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From theory to practice: a conceptual framework to facilitate implementation of evidence in stroke rehabilitation for local context in Saudi Arabia

Authors Alatawi SF

Received 15 April 2019

Accepted for publication 27 May 2019

Published 5 July 2019 Volume 2019:12 Pages 515—525

DOI https://doi.org/10.2147/JMDH.S212372

Checked for plagiarism Yes

Review by Single-blind

Peer reviewers approved by Dr Melinda Thomas

Peer reviewer comments 3

Editor who approved publication: Dr Scott Fraser


Salem F Alatawi

Department of Physical Therapy, Faculty of Applied Medical Sciences, University of Tabuk, Tabuk City, Kingdom of Saudi Arabia

Introduction: Implementing evidence into practice is a global priority with implications for patients, researchers, practitioners and policy-makers (stakeholders). The national clinical guideline (NCG) for stroke is one of the most important sources of robust evidence. However, implementation within real practice is often slow to respond. The knowledge to action (KTA) framework is one of several frameworks to facilitate implementation and enable evidence to be put into operation. This study aims to develop a conceptual framework to understand the process of implementation of an NCG for stroke in the local context of physiotherapy practice in the Kingdom of Saudi Arabia.
Methods: A qualitative–quantitative mixed methods study was conducted. The first method (panel meetings, 10 expert physiotherapists) was to chart the main concepts/domains of physiotherapy practice in the UK NCG for stroke. Drawing on panel meeting findings, 75 recommendations were released as an online questionnaire to 35 Saudi stroke specialist physiotherapists. This was followed by a focus group (second method) to capture the process of implementation of NCG for stroke in the Kingdom of Saudi Arabia.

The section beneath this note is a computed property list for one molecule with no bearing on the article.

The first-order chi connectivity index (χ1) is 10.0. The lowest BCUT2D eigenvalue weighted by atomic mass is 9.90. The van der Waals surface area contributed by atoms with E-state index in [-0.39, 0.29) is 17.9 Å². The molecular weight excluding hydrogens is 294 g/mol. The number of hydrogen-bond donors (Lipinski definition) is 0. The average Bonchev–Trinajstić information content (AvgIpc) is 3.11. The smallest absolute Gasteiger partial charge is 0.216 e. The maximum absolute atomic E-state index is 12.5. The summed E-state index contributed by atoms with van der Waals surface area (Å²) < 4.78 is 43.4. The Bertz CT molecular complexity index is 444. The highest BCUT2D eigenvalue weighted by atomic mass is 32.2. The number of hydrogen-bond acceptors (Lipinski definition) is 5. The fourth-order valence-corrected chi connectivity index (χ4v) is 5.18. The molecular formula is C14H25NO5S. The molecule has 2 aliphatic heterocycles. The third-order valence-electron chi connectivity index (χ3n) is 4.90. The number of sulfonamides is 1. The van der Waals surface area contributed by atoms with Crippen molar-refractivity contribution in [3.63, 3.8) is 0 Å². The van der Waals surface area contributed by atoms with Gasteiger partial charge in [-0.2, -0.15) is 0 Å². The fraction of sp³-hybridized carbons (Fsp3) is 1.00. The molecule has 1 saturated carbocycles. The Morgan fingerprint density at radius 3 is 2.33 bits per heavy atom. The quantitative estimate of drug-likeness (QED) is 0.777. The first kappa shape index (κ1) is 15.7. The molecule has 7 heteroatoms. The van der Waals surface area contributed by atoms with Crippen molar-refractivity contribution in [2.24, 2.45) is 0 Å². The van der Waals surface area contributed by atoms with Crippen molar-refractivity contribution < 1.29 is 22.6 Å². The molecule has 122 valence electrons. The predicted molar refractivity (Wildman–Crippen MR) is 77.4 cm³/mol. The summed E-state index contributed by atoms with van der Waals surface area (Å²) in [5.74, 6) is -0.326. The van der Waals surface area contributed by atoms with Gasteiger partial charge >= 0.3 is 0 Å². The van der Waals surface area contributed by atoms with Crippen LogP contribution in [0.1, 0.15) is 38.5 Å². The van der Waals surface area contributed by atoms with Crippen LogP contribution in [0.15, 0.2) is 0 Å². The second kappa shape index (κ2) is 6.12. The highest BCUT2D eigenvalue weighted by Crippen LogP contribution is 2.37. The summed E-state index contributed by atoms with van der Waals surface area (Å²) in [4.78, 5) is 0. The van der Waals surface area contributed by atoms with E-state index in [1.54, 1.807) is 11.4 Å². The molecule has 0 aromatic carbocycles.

Results: Sixty-one recommendations were accepted to be applied in real practice, whereas only 14 recommendations were rejected. The paper presents the first empirically derived framework that establishes thecontributionof physiotherapy to stroke rehabilitation. This framework characterizes the real-world nature of the implementation of NCGs for stroke within physiotherapy practice. This framework reaffirms the importance of supportive organizational culture, the specific need of end users, patient factors, and finally transferability of the evidence.
Discussion: This conceptual framework appears to provide a reasonable approach for the development of implementation strategies for physiotherapist practice in stroke rehabilitation. Furthermore, it might be the first that reflects the real value of the KTA framework and tests it empirically.
Conclusion: The finding of this study provides a useful comprehensive framework to implement existing NCGs for stroke.

Keywords: physiotherapists/physical therapists practice, stroke rehabilitation, knowledge translation, national clinical guidelines, implementation


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